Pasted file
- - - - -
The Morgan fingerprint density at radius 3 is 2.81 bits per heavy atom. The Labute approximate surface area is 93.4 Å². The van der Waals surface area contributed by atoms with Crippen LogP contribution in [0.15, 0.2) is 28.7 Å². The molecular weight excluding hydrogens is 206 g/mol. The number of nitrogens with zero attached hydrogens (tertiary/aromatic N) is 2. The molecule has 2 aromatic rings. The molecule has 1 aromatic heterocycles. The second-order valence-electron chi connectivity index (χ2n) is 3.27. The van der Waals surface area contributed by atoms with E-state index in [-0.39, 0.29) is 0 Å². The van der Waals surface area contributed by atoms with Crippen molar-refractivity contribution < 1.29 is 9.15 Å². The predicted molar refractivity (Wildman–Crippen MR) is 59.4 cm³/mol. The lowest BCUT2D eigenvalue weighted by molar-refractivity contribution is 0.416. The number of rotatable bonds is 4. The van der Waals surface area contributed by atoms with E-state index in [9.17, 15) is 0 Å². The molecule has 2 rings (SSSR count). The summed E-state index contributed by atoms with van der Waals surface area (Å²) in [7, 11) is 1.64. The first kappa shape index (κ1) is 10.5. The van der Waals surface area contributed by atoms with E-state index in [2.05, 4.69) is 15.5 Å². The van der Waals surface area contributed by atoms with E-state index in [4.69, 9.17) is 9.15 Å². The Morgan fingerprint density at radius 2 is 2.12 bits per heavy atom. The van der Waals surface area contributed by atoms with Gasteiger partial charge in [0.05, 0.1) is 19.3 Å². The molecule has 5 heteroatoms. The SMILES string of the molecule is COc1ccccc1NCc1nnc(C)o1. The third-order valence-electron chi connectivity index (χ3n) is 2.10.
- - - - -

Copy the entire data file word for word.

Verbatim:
The Morgan fingerprint density at radius 3 is 2.81 bits per heavy atom. The Labute approximate surface area is 93.4 Å². The van der Waals surface area contributed by atoms with Crippen LogP contribution in [0.15, 0.2) is 28.7 Å². The molecular weight excluding hydrogens is 206 g/mol. The number of nitrogens with zero attached hydrogens (tertiary/aromatic N) is 2. The molecule has 2 aromatic rings. The molecule has 1 aromatic heterocycles. The second-order valence-electron chi connectivity index (χ2n) is 3.27. The van der Waals surface area contributed by atoms with E-state index in [-0.39, 0.29) is 0 Å². The van der Waals surface area contributed by atoms with Crippen molar-refractivity contribution < 1.29 is 9.15 Å². The predicted molar refractivity (Wildman–Crippen MR) is 59.4 cm³/mol. The lowest BCUT2D eigenvalue weighted by molar-refractivity contribution is 0.416. The number of rotatable bonds is 4. The van der Waals surface area contributed by atoms with E-state index in [9.17, 15) is 0 Å². The molecule has 2 rings (SSSR count). The summed E-state index contributed by atoms with van der Waals surface area (Å²) in [7, 11) is 1.64. The first kappa shape index (κ1) is 10.5. The van der Waals surface area contributed by atoms with E-state index in [2.05, 4.69) is 15.5 Å². The van der Waals surface area contributed by atoms with E-state index in [4.69, 9.17) is 9.15 Å². The Morgan fingerprint density at radius 2 is 2.12 bits per heavy atom. The van der Waals surface area contributed by atoms with Gasteiger partial charge in [0.05, 0.1) is 19.3 Å². The molecule has 5 heteroatoms. The SMILES string of the molecule is COc1ccccc1NCc1nnc(C)o1. The third-order valence-electron chi connectivity index (χ3n) is 2.10.